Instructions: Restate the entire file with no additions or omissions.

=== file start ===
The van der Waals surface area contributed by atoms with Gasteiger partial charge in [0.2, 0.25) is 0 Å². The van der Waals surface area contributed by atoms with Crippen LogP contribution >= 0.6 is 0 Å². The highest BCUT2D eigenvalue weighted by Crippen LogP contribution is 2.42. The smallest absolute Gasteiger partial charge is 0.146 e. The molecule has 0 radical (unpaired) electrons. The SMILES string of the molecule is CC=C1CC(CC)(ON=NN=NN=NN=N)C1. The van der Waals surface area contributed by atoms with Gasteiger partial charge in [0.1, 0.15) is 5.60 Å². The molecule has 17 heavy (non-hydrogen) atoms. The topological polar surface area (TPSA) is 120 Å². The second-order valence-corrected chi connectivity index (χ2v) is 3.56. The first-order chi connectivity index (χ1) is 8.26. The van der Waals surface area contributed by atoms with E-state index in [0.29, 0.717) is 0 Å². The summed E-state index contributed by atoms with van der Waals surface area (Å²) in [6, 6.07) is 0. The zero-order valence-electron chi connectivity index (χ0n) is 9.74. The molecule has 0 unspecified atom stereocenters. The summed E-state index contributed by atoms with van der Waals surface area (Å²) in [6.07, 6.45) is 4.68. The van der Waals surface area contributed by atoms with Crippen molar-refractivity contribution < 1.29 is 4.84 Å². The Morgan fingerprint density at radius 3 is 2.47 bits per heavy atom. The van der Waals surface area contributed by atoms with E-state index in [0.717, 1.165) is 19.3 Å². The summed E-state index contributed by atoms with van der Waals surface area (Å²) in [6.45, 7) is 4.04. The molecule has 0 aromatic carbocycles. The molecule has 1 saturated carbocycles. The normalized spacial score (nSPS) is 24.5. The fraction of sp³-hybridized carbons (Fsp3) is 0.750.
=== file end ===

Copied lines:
The van der Waals surface area contributed by atoms with Gasteiger partial charge in [0.2, 0.25) is 0 Å². The van der Waals surface area contributed by atoms with Crippen LogP contribution >= 0.6 is 0 Å². The highest BCUT2D eigenvalue weighted by Crippen LogP contribution is 2.42. The smallest absolute Gasteiger partial charge is 0.146 e. The molecule has 0 radical (unpaired) electrons. The SMILES string of the molecule is CC=C1CC(CC)(ON=NN=NN=NN=N)C1. The van der Waals surface area contributed by atoms with Gasteiger partial charge in [0.1, 0.15) is 5.60 Å². The molecule has 17 heavy (non-hydrogen) atoms. The topological polar surface area (TPSA) is 120 Å². The second-order valence-corrected chi connectivity index (χ2v) is 3.56. The first-order chi connectivity index (χ1) is 8.26. The van der Waals surface area contributed by atoms with E-state index in [0.29, 0.717) is 0 Å². The summed E-state index contributed by atoms with van der Waals surface area (Å²) in [6, 6.07) is 0. The zero-order valence-electron chi connectivity index (χ0n) is 9.74. The molecule has 0 unspecified atom stereocenters. The summed E-state index contributed by atoms with van der Waals surface area (Å²) in [6.07, 6.45) is 4.68. The van der Waals surface area contributed by atoms with Crippen molar-refractivity contribution < 1.29 is 4.84 Å². The Morgan fingerprint density at radius 3 is 2.47 bits per heavy atom. The van der Waals surface area contributed by atoms with E-state index in [0.717, 1.165) is 19.3 Å². The summed E-state index contributed by atoms with van der Waals surface area (Å²) in [6.45, 7) is 4.04. The molecule has 0 aromatic carbocycles. The molecule has 1 saturated carbocycles. The normalized spacial score (nSPS) is 24.5. The fraction of sp³-hybridized carbons (Fsp3) is 0.750.